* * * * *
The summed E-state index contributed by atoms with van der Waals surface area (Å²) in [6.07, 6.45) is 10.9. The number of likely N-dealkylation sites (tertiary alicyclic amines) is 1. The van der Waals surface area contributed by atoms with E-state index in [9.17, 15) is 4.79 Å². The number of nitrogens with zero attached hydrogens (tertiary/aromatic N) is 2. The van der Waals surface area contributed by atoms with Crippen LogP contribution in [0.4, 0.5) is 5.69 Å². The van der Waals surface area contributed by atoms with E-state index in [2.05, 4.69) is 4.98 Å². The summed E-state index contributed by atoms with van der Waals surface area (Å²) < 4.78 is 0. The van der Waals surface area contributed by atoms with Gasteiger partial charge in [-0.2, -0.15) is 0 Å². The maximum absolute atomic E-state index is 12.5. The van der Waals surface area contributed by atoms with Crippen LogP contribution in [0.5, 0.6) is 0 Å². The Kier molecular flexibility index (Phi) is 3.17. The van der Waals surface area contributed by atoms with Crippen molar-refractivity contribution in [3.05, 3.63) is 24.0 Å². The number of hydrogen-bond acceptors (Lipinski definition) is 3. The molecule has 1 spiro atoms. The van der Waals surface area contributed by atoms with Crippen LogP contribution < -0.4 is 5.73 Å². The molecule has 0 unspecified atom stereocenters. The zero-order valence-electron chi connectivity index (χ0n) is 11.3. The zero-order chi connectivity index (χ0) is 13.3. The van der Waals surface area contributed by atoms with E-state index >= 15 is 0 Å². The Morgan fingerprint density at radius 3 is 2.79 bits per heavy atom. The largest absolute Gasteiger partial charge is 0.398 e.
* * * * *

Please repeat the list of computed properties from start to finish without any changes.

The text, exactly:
The summed E-state index contributed by atoms with van der Waals surface area (Å²) in [6.07, 6.45) is 10.9. The number of likely N-dealkylation sites (tertiary alicyclic amines) is 1. The van der Waals surface area contributed by atoms with E-state index in [9.17, 15) is 4.79 Å². The number of nitrogens with zero attached hydrogens (tertiary/aromatic N) is 2. The van der Waals surface area contributed by atoms with Crippen LogP contribution in [0.4, 0.5) is 5.69 Å². The van der Waals surface area contributed by atoms with E-state index in [2.05, 4.69) is 4.98 Å². The summed E-state index contributed by atoms with van der Waals surface area (Å²) < 4.78 is 0. The van der Waals surface area contributed by atoms with Gasteiger partial charge in [-0.2, -0.15) is 0 Å². The maximum absolute atomic E-state index is 12.5. The van der Waals surface area contributed by atoms with Crippen LogP contribution in [0.5, 0.6) is 0 Å². The Kier molecular flexibility index (Phi) is 3.17. The van der Waals surface area contributed by atoms with Crippen molar-refractivity contribution in [3.05, 3.63) is 24.0 Å². The number of hydrogen-bond acceptors (Lipinski definition) is 3. The molecule has 1 spiro atoms. The van der Waals surface area contributed by atoms with Crippen LogP contribution < -0.4 is 5.73 Å². The molecule has 0 unspecified atom stereocenters. The zero-order valence-electron chi connectivity index (χ0n) is 11.3. The zero-order chi connectivity index (χ0) is 13.3. The van der Waals surface area contributed by atoms with E-state index >= 15 is 0 Å². The Morgan fingerprint density at radius 3 is 2.79 bits per heavy atom. The largest absolute Gasteiger partial charge is 0.398 e.